The reason is, companies are selling software that affects the opportunities available to individuals, “without clearly documented, independently-audited evidence of effectiveness,” Crawford stated. This includes job applicants being judged on facial expressions or vocal tones, and students flagged at school because their faces may seem angry.
The science behind emotion recognition is increasingly being questioned. A review of 1,000 studies found the science behind tying facial expressions to emotions is not universal, according to a recent account in OneZero. The researchers found people made the expected facial expression to match their emotional state only 20% to 30% of the time.
Startups including Find Solution AI base their emotion recognition technology on the work of Paul Ekman, a psychologist who published on the similarities between facial expressions around the world, popularizing the notion of “seven universal emotions.”
The work has been challenged in the real world. A TSA program that trained agents to spot terrorists using Ekman’s work found little scientific basis, did not result in arrests, and fueled racial profiling, according to filings from the Government Accountability Office and the ACLU.
Dr. Barrett’s team of researchers concluded, “The scientific path forward begins with the explicit acknowledgment that we know much less about emotional expressions and emotion perception than we thought we did.”
Affectiva/Smart Eye Welcomes Further Research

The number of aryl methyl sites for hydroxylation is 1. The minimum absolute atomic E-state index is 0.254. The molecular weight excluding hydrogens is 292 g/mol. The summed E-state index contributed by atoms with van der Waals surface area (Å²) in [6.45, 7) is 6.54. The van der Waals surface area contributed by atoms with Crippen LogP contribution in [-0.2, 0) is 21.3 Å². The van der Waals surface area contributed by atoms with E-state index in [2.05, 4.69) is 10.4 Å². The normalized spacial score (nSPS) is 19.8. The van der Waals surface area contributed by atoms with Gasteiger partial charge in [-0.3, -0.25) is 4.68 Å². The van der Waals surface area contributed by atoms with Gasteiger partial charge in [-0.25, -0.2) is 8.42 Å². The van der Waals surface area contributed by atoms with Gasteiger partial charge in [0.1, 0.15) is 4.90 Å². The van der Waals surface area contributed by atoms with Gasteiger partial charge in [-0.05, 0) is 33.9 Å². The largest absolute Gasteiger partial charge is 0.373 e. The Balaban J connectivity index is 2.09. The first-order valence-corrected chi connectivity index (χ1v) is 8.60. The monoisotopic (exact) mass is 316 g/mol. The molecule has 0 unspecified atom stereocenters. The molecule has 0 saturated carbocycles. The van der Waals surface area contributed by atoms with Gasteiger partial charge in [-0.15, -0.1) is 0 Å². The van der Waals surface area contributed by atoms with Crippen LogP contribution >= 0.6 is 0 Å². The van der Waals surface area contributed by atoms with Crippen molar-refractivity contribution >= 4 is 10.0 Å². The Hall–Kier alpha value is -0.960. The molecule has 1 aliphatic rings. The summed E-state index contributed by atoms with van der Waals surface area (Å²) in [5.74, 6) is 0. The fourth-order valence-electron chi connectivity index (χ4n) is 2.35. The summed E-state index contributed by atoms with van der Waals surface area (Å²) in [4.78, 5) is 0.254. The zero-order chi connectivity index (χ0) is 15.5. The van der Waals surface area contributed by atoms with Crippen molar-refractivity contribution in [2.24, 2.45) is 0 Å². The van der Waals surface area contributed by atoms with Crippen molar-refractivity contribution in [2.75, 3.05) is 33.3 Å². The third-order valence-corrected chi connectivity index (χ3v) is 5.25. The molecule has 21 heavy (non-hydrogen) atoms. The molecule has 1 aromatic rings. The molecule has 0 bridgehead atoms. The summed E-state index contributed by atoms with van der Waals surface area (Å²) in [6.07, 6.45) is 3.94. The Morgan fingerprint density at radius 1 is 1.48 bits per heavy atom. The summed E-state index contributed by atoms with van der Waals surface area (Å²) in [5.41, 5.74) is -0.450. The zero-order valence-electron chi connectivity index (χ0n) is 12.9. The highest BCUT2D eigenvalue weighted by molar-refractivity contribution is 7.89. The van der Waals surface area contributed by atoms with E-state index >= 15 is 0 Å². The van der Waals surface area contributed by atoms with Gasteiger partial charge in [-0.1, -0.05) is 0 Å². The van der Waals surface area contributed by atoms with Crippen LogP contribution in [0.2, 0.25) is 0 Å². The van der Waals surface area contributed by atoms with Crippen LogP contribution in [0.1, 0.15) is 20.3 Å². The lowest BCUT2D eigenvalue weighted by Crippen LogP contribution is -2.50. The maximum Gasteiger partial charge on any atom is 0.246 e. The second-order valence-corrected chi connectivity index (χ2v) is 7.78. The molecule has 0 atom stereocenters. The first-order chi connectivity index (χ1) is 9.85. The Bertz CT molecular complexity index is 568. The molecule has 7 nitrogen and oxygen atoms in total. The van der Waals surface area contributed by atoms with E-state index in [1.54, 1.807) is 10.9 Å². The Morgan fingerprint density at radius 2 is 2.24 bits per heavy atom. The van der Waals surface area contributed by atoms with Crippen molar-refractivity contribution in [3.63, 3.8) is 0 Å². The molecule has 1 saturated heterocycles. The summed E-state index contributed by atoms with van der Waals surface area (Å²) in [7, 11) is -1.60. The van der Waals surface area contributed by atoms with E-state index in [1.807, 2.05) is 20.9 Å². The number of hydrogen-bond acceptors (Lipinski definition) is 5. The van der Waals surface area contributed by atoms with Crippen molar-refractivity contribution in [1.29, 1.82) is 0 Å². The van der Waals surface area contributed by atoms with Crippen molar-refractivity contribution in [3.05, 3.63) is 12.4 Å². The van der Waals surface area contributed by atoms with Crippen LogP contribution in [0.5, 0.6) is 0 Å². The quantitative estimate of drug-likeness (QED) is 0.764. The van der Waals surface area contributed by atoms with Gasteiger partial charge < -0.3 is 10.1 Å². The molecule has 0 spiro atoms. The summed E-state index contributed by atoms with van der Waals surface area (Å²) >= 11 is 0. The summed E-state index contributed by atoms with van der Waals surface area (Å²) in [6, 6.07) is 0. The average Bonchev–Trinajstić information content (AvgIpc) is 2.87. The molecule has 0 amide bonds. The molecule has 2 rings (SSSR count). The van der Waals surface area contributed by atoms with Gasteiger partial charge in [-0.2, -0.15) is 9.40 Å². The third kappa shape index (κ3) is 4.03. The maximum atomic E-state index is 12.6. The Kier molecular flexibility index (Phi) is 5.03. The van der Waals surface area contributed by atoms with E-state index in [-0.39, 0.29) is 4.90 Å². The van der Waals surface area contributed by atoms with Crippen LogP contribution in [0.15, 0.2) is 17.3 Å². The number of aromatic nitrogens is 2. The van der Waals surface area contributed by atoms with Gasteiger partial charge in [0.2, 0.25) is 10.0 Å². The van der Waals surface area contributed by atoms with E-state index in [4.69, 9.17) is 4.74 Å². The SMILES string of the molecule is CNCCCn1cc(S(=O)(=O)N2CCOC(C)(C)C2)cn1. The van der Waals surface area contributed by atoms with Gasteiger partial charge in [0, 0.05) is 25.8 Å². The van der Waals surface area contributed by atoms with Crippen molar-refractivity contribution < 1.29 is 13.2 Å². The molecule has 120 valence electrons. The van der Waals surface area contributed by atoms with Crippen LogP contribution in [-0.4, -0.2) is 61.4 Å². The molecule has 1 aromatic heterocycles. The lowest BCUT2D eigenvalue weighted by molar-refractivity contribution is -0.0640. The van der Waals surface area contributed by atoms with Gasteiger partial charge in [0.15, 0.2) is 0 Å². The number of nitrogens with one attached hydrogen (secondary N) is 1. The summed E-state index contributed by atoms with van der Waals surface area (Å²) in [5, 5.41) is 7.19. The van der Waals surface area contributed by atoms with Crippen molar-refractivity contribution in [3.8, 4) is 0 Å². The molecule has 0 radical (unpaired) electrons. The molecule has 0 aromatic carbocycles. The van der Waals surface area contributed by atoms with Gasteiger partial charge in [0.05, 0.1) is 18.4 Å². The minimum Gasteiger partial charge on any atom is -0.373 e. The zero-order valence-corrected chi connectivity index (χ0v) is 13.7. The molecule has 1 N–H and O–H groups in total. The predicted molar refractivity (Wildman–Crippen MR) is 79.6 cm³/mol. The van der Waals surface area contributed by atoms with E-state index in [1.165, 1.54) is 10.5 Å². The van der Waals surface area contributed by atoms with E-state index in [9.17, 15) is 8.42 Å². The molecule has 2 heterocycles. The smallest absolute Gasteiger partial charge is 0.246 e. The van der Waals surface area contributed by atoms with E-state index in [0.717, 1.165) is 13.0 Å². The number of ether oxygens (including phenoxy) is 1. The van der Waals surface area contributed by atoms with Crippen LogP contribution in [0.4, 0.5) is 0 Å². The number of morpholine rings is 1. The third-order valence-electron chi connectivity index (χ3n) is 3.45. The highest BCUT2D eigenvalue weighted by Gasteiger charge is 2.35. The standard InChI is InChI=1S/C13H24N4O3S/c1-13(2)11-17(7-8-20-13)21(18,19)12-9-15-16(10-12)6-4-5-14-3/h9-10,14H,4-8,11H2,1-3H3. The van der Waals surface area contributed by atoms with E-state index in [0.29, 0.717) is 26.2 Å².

Reached for comment by AI Trends after the acquisition of Affectiva, Gabi Zijderveld, now Chief Marketing Officer of Smart Eye, said the company welcomes further academic research into emotion recognition. “We do a lot with MIT,” for example, she said. For example, research is currently ongoing on the impact of cognitive load, when a person’s mind might wander when they are driving a car, “to see if there are facial indicators that correlate with this state of cognitive load,” she said.
As a member of MIT’s Advanced Vehicle Technology Consortium, Affectiva/Smart Eye participates in research around how drivers engage with vehicle automation. One project involves recording people inside vehicles outfitted with multiple cameras, at all times of the day and days of the week, to pick up differences in behavior. This provides context for emotion recognition, a point Zijderveld emphasized in response to criticism about the validity of emotion recognition software.
Some criticism has been that computers cannot know with certainty what someone is feeling. “We believe context is the key,” she said. “Facial expressions are a reaction to certain contexts. It is a temporal state that evolves over time. You can’t just look at isolated images,” she said.
Affectiva trains its algorithms based on video data, so they can see the onset, progression and ending of a state. Drowsiness, for example, “is a complicated state that involves different stages.” Gathering data on it is difficult. Affectiva enrolled shift workers driving home after work to help gather the data. “It helps you get the subtle nuances, so you don’t have a system shooting off alerts if someone yawns one time,” she said.
Automotive safety, a key focus of the combined company, is likely to be “multi-modal” in the future, with vision systems that detect emotions interacting with lane drift data, for example. “It’s unlikely to rely on computer vision alone,” she said.
Rana el Kaliuby will be the Deputy CEO working with Smart Eye founder Krantz going forward. She will remain primarily in the Boston area, giving the combined company access to the startups, incubators, venture capitalists and academics in the region. “She has many more plans,” Zijderveld said.